A Look At One Part of Marty Mann's Life


I went trembling into a house in
Brooklyn filled with strangers ... and I
found I had come home at last, to my
own kind. There is another meaning
for the Hebrew word that in the King
James version of the Bible is
translated "salvation." It is "to come
home." I had found my salvation. I
wasn't alone any more. (Marty Mann,

About twenty five years ago, a popular television show called "To Tell the Truth," introduced three people, each of whom claimed to be Marty Mann, described as a recovered alcoholic who had founded the National Council on Alcoholism. A panel of celebrities proceeded to question the three. Only the real Marty Mann told the truth - the others lied to fool the panel.

When "the real Marty Mann" stood, the panel of celebrities and the audience were astounded to learn that the only woman among the three, this handsome, poised, articulate, dignified woman, was Marty Mann, a former drunk.

Marty Mann was another who knew the suffering of the alcoholic. She was the first woman to achieve permanent sobriety in Alcoholics Anonymous. Her story is told in Alcoholics Anonymous, the AA "big book," under the title "Women Suffer Too." When she died in 1980, she had not had an alcoholic drink in more than 40 years.

When Marty testified before the Senate Special Subcommittee on Alcoholism and Narcotics in 1969 she said: "I am a recovered alcoholic. I was fortunate to have started my recovery in 1939, after five years of living hell during which I did not know what was wrong with me, I did not know that there was anything that could be done about it, and I had become convinced that I was insane.... This happens to a great many alcoholics who are baffled and bewildered and terrified by their own behavior."

An active member of A.A. since 1939, Marty felt herself a useful member of the human race at last. "I have something to contribute to humanity," she said, "I get my greatest thrill of accomplishment from knowing that I have played a part in the new happiness achieved by countless others like myself."

In 1944, a mere five years after her own recovery, she decided that an effort should be made to bring the kind of knowledge that had saved her life to all suffering alcoholics. When asked how she had received the inspiration for what became the National Council on Alcoholism, she often told the story that, walking along Park Avenue in New York City one day, she had looked up at the windows of all those large apartment buildings. It occurred to her that behind those windows were persons suffering from alcoholism, just as she had suffered. "I wanted to reach each one - I wanted to help each one - but how?"

With the encouragement of Bill Wilson, a cofounder of Alcoholics Anonymous, Marty planned for the establishment of a national voluntary health agency patterned after those which had overcome the attitudes, fear and stigma once faced by those suffering from tuberculosis, cancer or heart disease. NCA was dedicated to the following three concepts:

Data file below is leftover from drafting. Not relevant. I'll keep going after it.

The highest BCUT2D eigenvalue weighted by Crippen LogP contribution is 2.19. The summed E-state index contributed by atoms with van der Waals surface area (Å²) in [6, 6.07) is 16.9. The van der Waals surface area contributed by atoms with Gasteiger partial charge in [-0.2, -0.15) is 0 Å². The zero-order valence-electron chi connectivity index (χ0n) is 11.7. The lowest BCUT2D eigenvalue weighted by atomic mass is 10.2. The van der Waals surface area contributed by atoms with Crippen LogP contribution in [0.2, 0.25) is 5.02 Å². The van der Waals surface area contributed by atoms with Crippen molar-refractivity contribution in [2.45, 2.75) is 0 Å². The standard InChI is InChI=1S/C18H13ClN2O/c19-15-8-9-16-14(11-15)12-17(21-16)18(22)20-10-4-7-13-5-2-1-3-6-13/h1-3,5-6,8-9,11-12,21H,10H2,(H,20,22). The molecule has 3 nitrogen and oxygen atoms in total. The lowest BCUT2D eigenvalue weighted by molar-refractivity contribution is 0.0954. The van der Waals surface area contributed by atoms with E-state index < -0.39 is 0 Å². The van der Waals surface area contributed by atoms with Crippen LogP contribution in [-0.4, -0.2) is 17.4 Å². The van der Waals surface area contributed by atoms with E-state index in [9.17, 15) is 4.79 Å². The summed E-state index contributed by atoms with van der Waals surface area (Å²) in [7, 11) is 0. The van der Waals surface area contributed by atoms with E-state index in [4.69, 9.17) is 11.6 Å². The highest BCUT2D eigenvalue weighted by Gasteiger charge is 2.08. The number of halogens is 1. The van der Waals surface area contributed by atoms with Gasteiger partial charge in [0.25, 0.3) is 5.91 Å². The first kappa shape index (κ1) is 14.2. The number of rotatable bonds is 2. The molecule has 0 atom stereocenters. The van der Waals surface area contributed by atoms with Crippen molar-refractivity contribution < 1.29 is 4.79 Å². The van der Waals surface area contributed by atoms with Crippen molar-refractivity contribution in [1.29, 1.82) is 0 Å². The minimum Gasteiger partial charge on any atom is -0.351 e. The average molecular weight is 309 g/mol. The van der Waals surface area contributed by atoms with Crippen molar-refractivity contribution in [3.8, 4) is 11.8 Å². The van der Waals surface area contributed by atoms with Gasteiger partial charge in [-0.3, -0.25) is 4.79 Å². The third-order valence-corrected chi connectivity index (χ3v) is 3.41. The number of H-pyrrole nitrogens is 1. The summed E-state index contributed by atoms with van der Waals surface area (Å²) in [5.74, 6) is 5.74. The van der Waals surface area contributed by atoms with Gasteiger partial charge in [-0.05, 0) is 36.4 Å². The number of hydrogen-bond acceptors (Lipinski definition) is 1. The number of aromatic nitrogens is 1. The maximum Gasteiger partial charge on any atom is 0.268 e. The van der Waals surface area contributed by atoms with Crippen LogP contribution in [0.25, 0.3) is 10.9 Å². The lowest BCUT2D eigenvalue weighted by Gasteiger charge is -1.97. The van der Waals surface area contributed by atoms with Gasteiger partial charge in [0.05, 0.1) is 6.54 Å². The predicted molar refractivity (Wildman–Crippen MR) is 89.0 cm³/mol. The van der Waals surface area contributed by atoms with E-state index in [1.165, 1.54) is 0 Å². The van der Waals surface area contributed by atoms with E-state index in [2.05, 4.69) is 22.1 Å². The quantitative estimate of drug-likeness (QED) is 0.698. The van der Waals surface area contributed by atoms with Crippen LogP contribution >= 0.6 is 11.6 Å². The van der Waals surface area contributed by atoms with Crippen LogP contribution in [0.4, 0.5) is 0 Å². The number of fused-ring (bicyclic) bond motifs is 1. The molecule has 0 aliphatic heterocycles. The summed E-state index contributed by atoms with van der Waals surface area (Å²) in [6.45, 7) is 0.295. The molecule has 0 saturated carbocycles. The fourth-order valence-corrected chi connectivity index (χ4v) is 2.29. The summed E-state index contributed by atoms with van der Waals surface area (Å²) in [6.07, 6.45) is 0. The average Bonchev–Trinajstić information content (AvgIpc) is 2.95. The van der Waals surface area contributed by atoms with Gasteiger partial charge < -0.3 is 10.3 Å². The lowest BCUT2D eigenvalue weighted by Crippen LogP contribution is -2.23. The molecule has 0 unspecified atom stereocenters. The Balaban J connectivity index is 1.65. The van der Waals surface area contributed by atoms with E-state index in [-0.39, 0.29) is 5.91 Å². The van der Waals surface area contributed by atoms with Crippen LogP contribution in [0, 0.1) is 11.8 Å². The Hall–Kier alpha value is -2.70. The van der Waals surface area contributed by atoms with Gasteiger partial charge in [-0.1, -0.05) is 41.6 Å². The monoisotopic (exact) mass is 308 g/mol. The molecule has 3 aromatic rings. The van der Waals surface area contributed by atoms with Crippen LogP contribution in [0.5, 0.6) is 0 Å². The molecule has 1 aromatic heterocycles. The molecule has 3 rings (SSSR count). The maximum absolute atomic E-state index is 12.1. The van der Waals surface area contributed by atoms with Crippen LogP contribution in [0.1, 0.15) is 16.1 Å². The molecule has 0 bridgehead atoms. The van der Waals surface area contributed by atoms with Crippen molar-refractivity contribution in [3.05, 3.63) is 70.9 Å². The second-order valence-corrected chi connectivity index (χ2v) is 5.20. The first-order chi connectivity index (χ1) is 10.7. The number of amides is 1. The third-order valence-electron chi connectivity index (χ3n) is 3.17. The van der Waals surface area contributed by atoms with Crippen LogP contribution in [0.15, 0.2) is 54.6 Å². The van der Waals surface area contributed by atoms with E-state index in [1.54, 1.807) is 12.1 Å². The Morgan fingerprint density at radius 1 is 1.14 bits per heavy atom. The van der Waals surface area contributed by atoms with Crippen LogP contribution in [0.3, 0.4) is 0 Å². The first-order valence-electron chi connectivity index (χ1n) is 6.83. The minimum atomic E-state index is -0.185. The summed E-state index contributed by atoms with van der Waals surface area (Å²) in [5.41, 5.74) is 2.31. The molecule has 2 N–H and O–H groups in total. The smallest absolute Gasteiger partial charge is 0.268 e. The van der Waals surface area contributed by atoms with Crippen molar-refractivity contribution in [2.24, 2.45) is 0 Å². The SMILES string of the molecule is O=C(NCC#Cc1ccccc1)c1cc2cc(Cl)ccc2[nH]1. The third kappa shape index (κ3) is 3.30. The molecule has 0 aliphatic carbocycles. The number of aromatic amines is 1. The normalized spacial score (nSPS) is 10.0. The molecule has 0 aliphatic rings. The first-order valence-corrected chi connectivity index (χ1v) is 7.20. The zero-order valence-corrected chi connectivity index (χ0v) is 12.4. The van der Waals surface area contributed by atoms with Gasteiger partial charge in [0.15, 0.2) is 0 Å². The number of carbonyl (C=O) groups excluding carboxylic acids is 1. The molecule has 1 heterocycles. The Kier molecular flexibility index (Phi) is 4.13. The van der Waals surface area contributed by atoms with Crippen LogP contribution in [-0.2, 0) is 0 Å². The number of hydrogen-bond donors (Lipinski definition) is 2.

1. Alcoholism is a disease and alcoholics are sick people,

2. Alcoholics can be helped and are worth helping.

3. Alcoholism is a public health problem and therefore a public responsibility.

In the beginning Marty worked on an extremely small budget, with only Yvelin Gardner, her Associate Executive Director, and a secretary to help. By 1954, all the money was running out and Yev Gardner was depressed. "Yev," said Marty, "there is a rich drunk out there somewhere who will get sober and help us," she told him.

Marty was not only beautiful, intelligent, gifted and wise, she was a prophet!

A few days after Marty tried to cheer Yev up with talk of a rich drunk,

Yev was called to Town's Hospital on an A.A. Twelfth Step call.

He made his usual pitch to the man sobering up and told him that alcoholism was a disease, but that he could recover.

"It's a disease?" asked the man on the bed, "why don't you tell people that!"

Yev explained that they were trying, but that they didn't have the money they needed.

"You have it now," said the man on the bed. Here was the man Marty had predicted. He was R. Brinkley Smithers, one of the richest men in the country.

Many A.A. members through the years have opposed such efforts by recovered alcoholics claiming - incorrectly - that they are a violation of the A.A. traditions.

Bill Wilson warned against this attitude, and encouraged such people as Marty Mann and Harold Hughes. He went so far as to testify at Senator Hughes' first Senate hearings on alcoholism in 1968.

Wilson and Dr. Bob Smith, the other co-founder of A.A., both became members of the Advisory Board of Marty's organization, even allowing their names (not their relationship to A.A.) to appear on her letterhead.

Marty rose above the criticism, and continued to work to educate the public and remove the stigma from the disease of alcoholism until her death.

"When you raise your head a little above the crowd," she told me when I became discouraged at criticism, "someone always wants to take a pot shot at it." Yes, she understood that kind of suffering, too. Many of the people who should have been supporters - alcoholics she had helped - turned on her, claiming she was trying to make money off AA.

Copyright 1998, Nancy Olson

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